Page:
67/68 GTs are really cool, because they're considered a small Airstream, and had one of the best ever bath full configurations. At less than 3000# they can be towed by nearly anything that weighs 4000# and 200hp. Mine tows beautifully behind a Dodge caravan.

$2500 is a fair price for what you have to consider to be a "rebuildable core". I paid $5,500 for my rebuildable core, and I'd do it again. In fact, I love mine so much that I'd consider buying the one you're looking at if you don't want it... Last year of the narrow body and wood interior. They're great "campers".

Unless it is a remarkably unusual deal you can plan on having another $10,000 into it as it approaches its "finished" condition. Truthfully, they are never finished, even if you buy a new one from the factory.

No matter how many times you scour the interior with anti-stink products, on warm days it will always have "Eau du Ro"(dent) smell unless you remove the interior skins and freshen the insulation. Expect a 30gal shop-vac full of acorns, walnuts, hickory nuts, pine cones, etc. between the floor and bellypan, maybe a raccoon skeleton or two.

Figure shell-off restoration with newly fabricated frame as your worst case scenario.. Get a good look at the frame before you buy or assume it is bad.

If you love tools, are a patient and good natured individual who can find enjoyment in the restoration process, definitely go for it.

Like many others, there are few things that I'd rather be doing than fixing up my trailer. If that doesn't sound like you, move on to something more manageable...

In another recent post, someone asks "Where is an Airstream's soul located??"... That's easy, IT'S IN YOUR CHECKBOOK.

There is a faction of Airstream restoration purists, and that is a much needed and commendable avenue, but most of us want to make them "Our Own", so make it "Yours", and you won't worry much about finding all those old odd parts.

Link to my GT...

Peace, Wm

P.S. Please regard these comments prefaced with a polite "in my opinion"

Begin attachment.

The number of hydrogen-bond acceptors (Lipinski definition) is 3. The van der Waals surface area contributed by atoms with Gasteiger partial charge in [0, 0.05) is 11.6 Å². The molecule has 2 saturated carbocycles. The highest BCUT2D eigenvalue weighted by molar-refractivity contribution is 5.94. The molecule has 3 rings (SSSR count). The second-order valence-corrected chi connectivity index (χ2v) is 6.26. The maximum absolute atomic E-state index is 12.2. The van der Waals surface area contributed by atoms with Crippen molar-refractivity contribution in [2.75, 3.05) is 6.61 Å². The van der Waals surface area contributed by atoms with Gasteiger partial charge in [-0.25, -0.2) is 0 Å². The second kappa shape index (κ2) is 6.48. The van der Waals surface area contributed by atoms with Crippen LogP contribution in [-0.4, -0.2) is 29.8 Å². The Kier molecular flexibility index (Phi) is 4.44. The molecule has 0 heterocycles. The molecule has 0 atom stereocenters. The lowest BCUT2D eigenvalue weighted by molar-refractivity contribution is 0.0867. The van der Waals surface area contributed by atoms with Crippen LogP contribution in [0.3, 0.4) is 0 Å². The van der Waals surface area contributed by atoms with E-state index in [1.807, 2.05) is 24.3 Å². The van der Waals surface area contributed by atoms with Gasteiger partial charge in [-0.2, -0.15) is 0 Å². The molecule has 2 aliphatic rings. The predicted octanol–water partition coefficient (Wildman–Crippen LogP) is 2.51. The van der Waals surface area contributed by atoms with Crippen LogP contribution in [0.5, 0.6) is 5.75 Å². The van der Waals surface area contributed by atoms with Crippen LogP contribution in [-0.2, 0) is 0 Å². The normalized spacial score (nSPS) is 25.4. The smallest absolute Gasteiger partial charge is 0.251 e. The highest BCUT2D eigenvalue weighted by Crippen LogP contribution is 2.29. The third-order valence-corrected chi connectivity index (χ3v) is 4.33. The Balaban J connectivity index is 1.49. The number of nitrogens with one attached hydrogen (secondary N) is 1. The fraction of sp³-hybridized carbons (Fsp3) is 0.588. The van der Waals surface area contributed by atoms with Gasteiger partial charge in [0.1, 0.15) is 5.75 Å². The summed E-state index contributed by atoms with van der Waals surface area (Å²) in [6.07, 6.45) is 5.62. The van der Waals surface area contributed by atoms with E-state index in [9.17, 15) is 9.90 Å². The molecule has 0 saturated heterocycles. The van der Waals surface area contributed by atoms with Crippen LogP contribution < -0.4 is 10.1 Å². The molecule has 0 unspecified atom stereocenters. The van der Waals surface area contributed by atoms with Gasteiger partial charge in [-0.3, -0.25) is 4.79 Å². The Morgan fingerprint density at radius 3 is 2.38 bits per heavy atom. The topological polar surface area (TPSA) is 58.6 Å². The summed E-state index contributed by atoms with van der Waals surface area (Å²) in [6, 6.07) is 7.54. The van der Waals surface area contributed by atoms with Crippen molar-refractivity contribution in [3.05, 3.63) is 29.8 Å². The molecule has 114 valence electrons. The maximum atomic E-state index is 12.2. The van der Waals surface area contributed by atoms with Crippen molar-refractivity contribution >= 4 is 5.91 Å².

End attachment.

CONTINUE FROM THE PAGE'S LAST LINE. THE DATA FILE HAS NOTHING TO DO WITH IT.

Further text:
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Old 02-09-2012, 10:14 AM   #6
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Helena , Montana
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Ahoy all, Thanks so much for the comments. This has helped me decide not to purchase the camper. Mainly---I don't have time to refurbish it and would, at least at this juncture, rather go camping with my family vs work on an old camper while they watch from within the house. Later, after my boys are grown, I'd like to refurbish an airstream. So back to a camper quest---I own 5 acres in a beautiful mountain setting in the mountains in Montana and have a 4 thousand sq ft barn and some other outbuildings on my land. I am looking for a camper that is easy to heat so we can use it in the winter when we go sledding etc. The other option is to build a cabin but I thought a gook camper might work for us also. Does anyone have advice on campers that can are easy to heat in the winter. Again, Thanks for the advice. Quartet
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Old 03-07-2012, 06:56 PM   #7
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mount Shasta , California
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Just what i am looking for. Will you please post this guys add?

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Old 03-08-2012, 04:54 PM   #8
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Helena , Montana
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He couldn't find the title because it was a friend of his dads that worked on the ranch. When the friend died the Airstream was left at the ranch but the widow is still alive. He did have a dozen people interested so I'm sure he sold it.